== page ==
The final reason the debt interest burden argument richly deserves our ridicule is that it is very selective in choosing what burdens to consider and what burdens to ignore. Direct spending is only one mechanism the government uses to pay for things it wants done. It also gives out patent and copyright monopolies. These government-granted monopolies can be thought of as private taxes that the government allows companies to collect from the public in exchange for innovation and creative work.
The amount of money at stake in the rents from patent and copyright monopolies swamps payments of interest on the debt. In the case of prescription drugs alone the rents are going to be in the neighborhood of $400 billion in 2020 (1.8 percent of GDP). If we add in the rents from these monopolies in medical equipment, computer software, recorded music, movies, and video games, we are almost certainly over $1 trillion, or close 5.0 percent of GDP.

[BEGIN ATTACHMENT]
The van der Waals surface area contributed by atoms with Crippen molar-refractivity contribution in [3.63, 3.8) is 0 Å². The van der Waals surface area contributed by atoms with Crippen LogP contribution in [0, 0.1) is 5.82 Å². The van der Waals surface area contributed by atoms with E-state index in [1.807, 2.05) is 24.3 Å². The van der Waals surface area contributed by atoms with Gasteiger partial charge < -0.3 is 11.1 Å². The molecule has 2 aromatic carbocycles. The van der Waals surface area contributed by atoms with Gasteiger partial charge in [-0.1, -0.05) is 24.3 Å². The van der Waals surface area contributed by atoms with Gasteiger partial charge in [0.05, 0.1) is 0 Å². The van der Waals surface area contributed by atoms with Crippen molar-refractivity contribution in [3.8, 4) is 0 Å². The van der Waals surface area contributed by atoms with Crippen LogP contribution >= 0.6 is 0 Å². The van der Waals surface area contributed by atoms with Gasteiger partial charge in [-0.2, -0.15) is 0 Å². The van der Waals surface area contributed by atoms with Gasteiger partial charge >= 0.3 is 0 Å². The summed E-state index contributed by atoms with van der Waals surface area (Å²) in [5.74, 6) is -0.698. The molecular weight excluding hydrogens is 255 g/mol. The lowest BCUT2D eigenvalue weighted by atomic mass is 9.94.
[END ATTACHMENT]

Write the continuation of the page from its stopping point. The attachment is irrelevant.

It doesn’t make any sense to hyperventilate about an interest burden of 1.3 percent of GDP, while ignoring rents from patent and copyright monopolies that are more than three times as large. If Buttigieg wants to make a big deal about the interest burden from the debt, then it is clearly not due to any objective reality. He is either appealing to prejudices or simply reflecting his own ignorance of budget and economic realities.
Yes, People Who Care About Economic Policy Should be Offended by Buttigieg’s Budget Comments
Only Buttigieg knows his actual motives for dismissing the lack of concern about budget deficits as a “fashion.” However, this lack of concern is based on hard data and clear theoretical thinking. Whatever reason Buttigieg has for saying that we should be concerned about budget deficits, those of us who have done our homework have every reason to be angry at Buttigieg, just as serious climate scientists are justified in their anger at the climate denialists.
This first appeared on Dean Baker’s Beat the Press blog.